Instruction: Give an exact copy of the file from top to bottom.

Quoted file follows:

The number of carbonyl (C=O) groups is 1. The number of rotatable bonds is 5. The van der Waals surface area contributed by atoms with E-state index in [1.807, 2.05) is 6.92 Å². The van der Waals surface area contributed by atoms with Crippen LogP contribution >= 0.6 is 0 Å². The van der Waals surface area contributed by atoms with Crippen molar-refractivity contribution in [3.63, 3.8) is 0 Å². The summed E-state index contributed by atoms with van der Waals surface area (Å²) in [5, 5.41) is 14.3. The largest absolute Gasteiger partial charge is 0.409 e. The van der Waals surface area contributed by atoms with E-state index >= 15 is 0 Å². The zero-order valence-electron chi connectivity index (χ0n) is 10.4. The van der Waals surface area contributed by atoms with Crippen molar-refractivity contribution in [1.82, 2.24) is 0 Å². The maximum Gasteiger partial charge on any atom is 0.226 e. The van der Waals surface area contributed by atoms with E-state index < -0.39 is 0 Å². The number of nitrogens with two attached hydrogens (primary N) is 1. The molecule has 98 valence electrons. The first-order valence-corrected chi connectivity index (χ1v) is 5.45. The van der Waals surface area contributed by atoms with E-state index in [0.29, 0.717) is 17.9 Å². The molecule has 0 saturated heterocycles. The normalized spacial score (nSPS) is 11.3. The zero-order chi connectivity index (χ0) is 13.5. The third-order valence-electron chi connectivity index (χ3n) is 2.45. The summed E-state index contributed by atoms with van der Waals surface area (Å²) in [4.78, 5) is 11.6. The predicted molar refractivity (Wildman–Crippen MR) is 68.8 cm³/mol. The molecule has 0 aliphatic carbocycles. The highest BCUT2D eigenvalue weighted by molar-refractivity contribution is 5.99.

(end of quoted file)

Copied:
The number of carbonyl (C=O) groups is 1. The number of rotatable bonds is 5. The van der Waals surface area contributed by atoms with E-state index in [1.807, 2.05) is 6.92 Å². The van der Waals surface area contributed by atoms with Crippen LogP contribution >= 0.6 is 0 Å². The van der Waals surface area contributed by atoms with Crippen molar-refractivity contribution in [3.63, 3.8) is 0 Å². The summed E-state index contributed by atoms with van der Waals surface area (Å²) in [5, 5.41) is 14.3. The largest absolute Gasteiger partial charge is 0.409 e. The van der Waals surface area contributed by atoms with E-state index >= 15 is 0 Å². The zero-order valence-electron chi connectivity index (χ0n) is 10.4. The van der Waals surface area contributed by atoms with Crippen molar-refractivity contribution in [1.82, 2.24) is 0 Å². The maximum Gasteiger partial charge on any atom is 0.226 e. The van der Waals surface area contributed by atoms with E-state index < -0.39 is 0 Å². The number of nitrogens with two attached hydrogens (primary N) is 1. The molecule has 98 valence electrons. The first-order valence-corrected chi connectivity index (χ1v) is 5.45. The van der Waals surface area contributed by atoms with E-state index in [0.29, 0.717) is 17.9 Å². The molecule has 0 saturated heterocycles. The normalized spacial score (nSPS) is 11.3. The zero-order chi connectivity index (χ0) is 13.5. The third-order valence-electron chi connectivity index (χ3n) is 2.45. The summed E-state index contributed by atoms with van der Waals surface area (Å²) in [4.78, 5) is 11.6. The predicted molar refractivity (Wildman–Crippen MR) is 68.8 cm³/mol. The molecule has 0 aliphatic carbocycles. The highest BCUT2D eigenvalue weighted by molar-refractivity contribution is 5.99.